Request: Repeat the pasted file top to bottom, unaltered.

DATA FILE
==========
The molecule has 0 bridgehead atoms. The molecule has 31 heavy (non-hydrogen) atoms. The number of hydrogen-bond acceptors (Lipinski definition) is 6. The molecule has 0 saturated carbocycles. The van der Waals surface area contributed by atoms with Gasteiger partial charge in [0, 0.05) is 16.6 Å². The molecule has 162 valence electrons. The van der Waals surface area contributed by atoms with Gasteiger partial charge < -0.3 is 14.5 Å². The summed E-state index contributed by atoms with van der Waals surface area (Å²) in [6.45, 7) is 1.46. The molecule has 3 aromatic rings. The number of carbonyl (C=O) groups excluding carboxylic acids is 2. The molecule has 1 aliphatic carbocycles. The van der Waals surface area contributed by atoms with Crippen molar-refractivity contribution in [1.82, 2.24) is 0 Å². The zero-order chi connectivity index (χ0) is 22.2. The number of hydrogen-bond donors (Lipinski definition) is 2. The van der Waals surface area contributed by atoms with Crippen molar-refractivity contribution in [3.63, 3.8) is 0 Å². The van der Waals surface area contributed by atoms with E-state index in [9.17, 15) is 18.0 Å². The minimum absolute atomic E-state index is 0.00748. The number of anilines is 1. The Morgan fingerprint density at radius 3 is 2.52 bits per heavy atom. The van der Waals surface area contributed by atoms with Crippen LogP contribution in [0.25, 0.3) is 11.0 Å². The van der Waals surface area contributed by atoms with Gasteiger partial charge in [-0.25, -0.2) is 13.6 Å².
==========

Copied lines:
The molecule has 0 bridgehead atoms. The molecule has 31 heavy (non-hydrogen) atoms. The number of hydrogen-bond acceptors (Lipinski definition) is 6. The molecule has 0 saturated carbocycles. The van der Waals surface area contributed by atoms with Gasteiger partial charge in [0, 0.05) is 16.6 Å². The molecule has 162 valence electrons. The van der Waals surface area contributed by atoms with Gasteiger partial charge < -0.3 is 14.5 Å². The summed E-state index contributed by atoms with van der Waals surface area (Å²) in [6.45, 7) is 1.46. The molecule has 3 aromatic rings. The number of carbonyl (C=O) groups excluding carboxylic acids is 2. The molecule has 1 aliphatic carbocycles. The van der Waals surface area contributed by atoms with Crippen molar-refractivity contribution in [1.82, 2.24) is 0 Å². The zero-order chi connectivity index (χ0) is 22.2. The number of hydrogen-bond donors (Lipinski definition) is 2. The van der Waals surface area contributed by atoms with Crippen molar-refractivity contribution in [3.63, 3.8) is 0 Å². The van der Waals surface area contributed by atoms with E-state index in [9.17, 15) is 18.0 Å². The minimum absolute atomic E-state index is 0.00748. The number of anilines is 1. The Morgan fingerprint density at radius 3 is 2.52 bits per heavy atom. The van der Waals surface area contributed by atoms with Crippen LogP contribution in [0.25, 0.3) is 11.0 Å². The van der Waals surface area contributed by atoms with Gasteiger partial charge in [-0.25, -0.2) is 13.6 Å².